Medical animation - Taking biology to the big screen
The medical community are constantly searching for new ways to communicate the effect of drug actions, cellular activities and immune responses. Animation can open a window to new worlds, allowing the viewer to explore the fine detail of a subject.
3D animation is an incredibly effective tool for realising scenes never before witnessed by the naked eye. A great example of this in action can be seen in Mechanism of Disease (MOD) and Mode of Action (MOA) animations.
When looking into the evolution of medical animation over the last decade it's hard not to be completely bowled over by the difference in the level of realism that can now be achieved. The low detail basic shapes and models that we once saw in the past have now been replaced by cutting edge photo real rendering and lighting, which is allowing animators and production teams to push the boundaries of what can be done with the medium.
Experts in the field, such as David Bolinsky are pushing the envelope, exploring complex areas of cellular biology and making them not only understandable but compelling and visually stunning. His Ted talk on project 'The Inner Life of a Cell' is not only incredibly inspiring for creative companies such as ourselves, it is representative of how our industry is embracing techniques and processes in some cases developed by Hollywood to drive medical animation into being an artistic and engaging format. This can only add to the level of engagement for the viewer and ultimately increase the power of the message within the film.
Another example of this can be seen in the work of Drew Berry a senior animator for the Walter and Eliza Hall Institute of Medical Research in Melbourne. His medical animations have long been breaking new ground in the field of visualisation of DNA strands and cellular processes.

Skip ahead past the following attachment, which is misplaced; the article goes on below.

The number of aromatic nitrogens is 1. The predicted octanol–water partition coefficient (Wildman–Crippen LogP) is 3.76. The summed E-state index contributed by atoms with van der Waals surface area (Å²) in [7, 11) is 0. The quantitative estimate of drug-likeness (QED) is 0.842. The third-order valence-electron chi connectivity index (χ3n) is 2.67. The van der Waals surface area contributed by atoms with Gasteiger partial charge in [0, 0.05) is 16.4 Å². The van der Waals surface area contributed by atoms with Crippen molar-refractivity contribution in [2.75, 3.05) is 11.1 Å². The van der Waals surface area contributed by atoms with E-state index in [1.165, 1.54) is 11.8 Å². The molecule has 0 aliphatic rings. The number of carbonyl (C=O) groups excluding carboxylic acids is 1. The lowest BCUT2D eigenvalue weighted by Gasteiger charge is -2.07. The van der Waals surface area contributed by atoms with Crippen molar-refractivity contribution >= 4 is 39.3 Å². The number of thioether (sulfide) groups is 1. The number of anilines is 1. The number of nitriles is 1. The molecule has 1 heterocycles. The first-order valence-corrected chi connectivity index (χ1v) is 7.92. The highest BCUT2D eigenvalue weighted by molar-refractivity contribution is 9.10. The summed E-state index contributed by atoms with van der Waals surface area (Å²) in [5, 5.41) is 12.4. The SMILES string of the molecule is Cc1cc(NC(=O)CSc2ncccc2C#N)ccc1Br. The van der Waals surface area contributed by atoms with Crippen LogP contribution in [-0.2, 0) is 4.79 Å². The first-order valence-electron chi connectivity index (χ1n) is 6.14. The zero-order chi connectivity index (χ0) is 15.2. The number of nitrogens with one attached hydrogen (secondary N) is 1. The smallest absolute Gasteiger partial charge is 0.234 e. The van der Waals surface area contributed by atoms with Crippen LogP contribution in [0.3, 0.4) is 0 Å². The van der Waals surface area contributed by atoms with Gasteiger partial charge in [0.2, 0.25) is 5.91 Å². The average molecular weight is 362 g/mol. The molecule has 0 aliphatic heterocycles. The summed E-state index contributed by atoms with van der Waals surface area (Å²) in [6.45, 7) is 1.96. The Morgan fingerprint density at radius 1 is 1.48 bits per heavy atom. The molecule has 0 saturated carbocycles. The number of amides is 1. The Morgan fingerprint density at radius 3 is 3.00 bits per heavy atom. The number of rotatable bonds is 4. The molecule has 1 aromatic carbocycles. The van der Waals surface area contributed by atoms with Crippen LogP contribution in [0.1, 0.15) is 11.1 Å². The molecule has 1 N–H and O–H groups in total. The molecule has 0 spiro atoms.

These pivotal projects have been made possible by not only the power of 3D animation tools such as Maya, companies are building databases for production houses and institutions to use as a starting point. The Protein Data Bank developed by Digizyme in Brooklyn, Mass. allows animation teams to download the basic 3D structure of over 63,000 proteins. This dramatically speeds up the development process, allowing teams to focus more on the visual story and direction of the animations.
We called on the aforementioned database for our most recent medical animation. Delivered for Novartis through our client, partner agency Havas Life Medicom, the project saw us produce an in depth Mechanism of disease animation for the effects of Pulmonary Arterial Hypertension (or PAH)
When approaching any medical animation planning and research are paramount. In order to ensure accurate but more importantly legal content, it is essential to produce in depth storyboards and scripts before the start of the process.
Novartis were looking for a communication tool which described the disease in more detail and depth than any other existing PAH article or video. So the challenge was set and together with a team of experts from Medicom and Novartis we set about planning and storyboarding an animation that would revolutionise the way the disease was visually described.
The project was a great success and you can see some of the results in the images below.
A full video and article will follow here on our website in the next few weeks.